You can start lessons as soon as you like in fact after 5 months your puppy will start to grow adult canine teeth and have a stronger jaw so that is another incentive to start training early.

Anyone can teach their puppy bite inhibition

Start the process – The 4 Rs

Remove – When you are bitten severely enough, let him/her know it hurts and say “Oowww” as calmly as possible. Take your body part (hopefully just a figure) out of its mouth and look away. This is showing your puppy that biting hard means he/she will lose your attention and of course that is not desirable for any puppy.

If he/she keeps wants to continue biting move to a different room until the puppy is calm. Then re-engage their interest.

Repeat – This is a process but keep being consistent and you will begin to notice that the bite intensity becomes less hard.

Your puppy won’t stop biting. They have such a strong urge to bite and chew you won’t cure this. But repetition will lead to increasingly acceptable bites over the coming weeks and months.

As the bite intensity decreases you can increase your sensitivity to the bite. Still “Oowww” and remove. This will encourage softer and softer bites that slowly shape the puppies bite inhibition.

Reinforce – As with most training positive reinforcement is key. Softer bites should be rewarded with praise but keep withdrawing yourself as a negative consequence for harsh bites. Eventually soft mouth behaviour will be more common.

Redirect: You will probably notice times when your puppy is just in a rambunctious mood. Spare yourself some pain and have some chew toys to hand and leave the training for a calmer time.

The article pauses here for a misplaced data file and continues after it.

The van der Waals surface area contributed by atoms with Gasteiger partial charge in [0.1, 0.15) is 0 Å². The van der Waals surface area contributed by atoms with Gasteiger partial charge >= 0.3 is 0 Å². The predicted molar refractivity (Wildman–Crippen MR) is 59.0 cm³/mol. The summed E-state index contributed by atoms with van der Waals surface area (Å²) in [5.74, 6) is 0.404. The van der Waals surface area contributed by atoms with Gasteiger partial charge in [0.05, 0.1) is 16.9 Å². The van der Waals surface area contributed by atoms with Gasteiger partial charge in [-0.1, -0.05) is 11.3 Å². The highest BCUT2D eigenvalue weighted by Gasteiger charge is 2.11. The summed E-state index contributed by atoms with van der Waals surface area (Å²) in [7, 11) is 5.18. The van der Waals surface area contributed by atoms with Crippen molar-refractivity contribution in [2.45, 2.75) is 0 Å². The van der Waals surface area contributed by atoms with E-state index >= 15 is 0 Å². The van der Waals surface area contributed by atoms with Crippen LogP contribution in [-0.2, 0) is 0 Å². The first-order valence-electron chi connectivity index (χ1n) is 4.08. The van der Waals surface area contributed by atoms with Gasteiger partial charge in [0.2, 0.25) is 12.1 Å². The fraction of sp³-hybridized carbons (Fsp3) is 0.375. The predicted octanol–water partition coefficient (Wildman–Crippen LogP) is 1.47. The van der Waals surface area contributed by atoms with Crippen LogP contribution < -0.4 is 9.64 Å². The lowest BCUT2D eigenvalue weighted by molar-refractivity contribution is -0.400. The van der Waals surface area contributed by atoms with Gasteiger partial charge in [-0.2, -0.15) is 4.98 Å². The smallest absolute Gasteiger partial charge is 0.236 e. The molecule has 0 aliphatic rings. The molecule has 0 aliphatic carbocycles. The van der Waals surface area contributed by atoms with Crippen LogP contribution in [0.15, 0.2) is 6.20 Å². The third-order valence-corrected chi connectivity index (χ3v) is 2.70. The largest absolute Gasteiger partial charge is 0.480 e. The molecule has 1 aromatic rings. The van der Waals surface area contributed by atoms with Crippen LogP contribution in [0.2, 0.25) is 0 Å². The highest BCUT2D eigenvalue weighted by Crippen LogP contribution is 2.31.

How not to do it

Physical punishment is not the way to go. Firstly because it won’t achieve your goal. Hitting a dog on the nose with a rolled up newspaper will just make your dog cower and suppress anger. This suppression can then come back at stressful times and result in severe biting. It’s also worth saying that it’s never a good idea to push your dog’s patience level to the point its good behaviour is stretched to the limit. Dogs growl for a reason, it’s their way of saying, enough is enough please don’t continue annoying me or something worse might happen. This is a particularly good point to teach children as they love play with puppies but do not always understand where the boundaries are. (See “The Gift of Growling,” Whole Dog Journal October 2005.) For a full discussion on physical punishment read this discussion thread.

Teaching bite inhibition to an adult Cockapoo dog

Teaching bite inhibition to an adult dog is much harder as we all know old habits are hard to break. You can however, use this variation of the “Oowww” remove technique.

Have a treat in your gloved hand and only open it when your dog starts to bite more softly. Gradually they learn hard bites mean no treats!

Thick gardening gloves are recommended if you are teaching adult dogs bite inhibition. Be careful, an adult canine jaw has much more strength and a harder bite than a puppy!

Wrapping it up

With puppies and adult dogs you will find that biting down hard comes back at times of high emotion but gradually this will lessen if you keep on with positive / negative reinforcement.

Do continue to reinforce bite inhibition with your adult cockapoo dog, and guard against putting your Cockapoo puppy in stressful emotional situations where his/her tolerance might be tested. A dog is an animal and biting is natural to them even when they are part of a human family. It’s rarely a questionable temperament cockapoos have but environments that cause anxiety or over exuberance owners need to be mindful of.


bite inhibition video (not a Cockapoo) but still useful to watch